Origin of barristerfrom bar (noun) + -ister, as in minister, chorister
An example of a barrister is the character of Mark Darcy in the book and movie Bridget Jones' Diary.
Origin of barristerProbably blend of bar 1obsolete legister legist ; see legist .
Some legal systems apply a separation of the roles of barrister and solicitor, such that a barrister (only) may address the court on a client's behalf and a solicitor (only) may act as an attorney for clients. In particular, this separation occurs in the UK and in countries that use the UK system. It does not apply in the US. Some systems apply a separation of roles that does not match the barrister/solicitor split.
From bar (a collective term for lawyers or the legal profession) and the suffix -ster.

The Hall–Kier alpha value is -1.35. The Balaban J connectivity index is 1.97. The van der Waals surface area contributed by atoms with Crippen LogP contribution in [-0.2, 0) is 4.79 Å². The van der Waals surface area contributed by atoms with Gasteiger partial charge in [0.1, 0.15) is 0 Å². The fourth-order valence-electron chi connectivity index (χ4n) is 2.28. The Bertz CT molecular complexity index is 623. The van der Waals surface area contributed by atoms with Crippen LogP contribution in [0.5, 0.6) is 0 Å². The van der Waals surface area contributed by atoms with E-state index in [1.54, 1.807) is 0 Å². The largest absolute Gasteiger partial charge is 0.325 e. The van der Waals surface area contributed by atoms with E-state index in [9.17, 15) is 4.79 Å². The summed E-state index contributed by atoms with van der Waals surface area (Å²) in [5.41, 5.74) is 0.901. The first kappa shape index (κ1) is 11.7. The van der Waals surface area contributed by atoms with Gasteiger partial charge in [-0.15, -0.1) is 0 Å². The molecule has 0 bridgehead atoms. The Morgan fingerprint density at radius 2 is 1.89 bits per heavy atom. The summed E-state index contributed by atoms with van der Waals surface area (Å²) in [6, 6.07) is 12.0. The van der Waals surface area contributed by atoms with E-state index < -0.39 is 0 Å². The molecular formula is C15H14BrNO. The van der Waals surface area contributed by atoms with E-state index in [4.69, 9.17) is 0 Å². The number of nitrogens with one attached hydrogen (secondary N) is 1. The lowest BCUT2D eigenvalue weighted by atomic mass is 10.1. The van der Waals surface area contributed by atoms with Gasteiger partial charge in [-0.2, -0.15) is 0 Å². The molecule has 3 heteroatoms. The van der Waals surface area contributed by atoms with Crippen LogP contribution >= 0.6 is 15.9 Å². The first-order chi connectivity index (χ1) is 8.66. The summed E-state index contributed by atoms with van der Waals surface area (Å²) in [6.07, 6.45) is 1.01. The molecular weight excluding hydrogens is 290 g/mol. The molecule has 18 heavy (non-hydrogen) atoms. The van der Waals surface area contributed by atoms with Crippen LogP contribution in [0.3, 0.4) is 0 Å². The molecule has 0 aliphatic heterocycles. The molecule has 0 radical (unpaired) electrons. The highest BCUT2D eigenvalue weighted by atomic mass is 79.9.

barrister - Legal Definition
- In England, a lawyer who argues cases in court. See also solicitor.
- In the United States, a lawyer.
- Brodie, barrister, and nephew of Sir Benjamin C. Brodie, was born in London in 1815.
- The barrister sits without a jury.
- His work as a barrister was chiefly concerned with pedigree cases before the House of Lords.
- His son John Dolben (1662-1710) was a barrister and politician; he was M.P. for Liskeard from 1707 to 1710 and manager of Sacheverell's impeachment in 1709.
- SIR MATTHEW HALE (1609-1676), lord chief justice of England, was born on the 1st of November 1609 at Alderley in Gloucestershire, where his father, a retired barrister, had a small estate.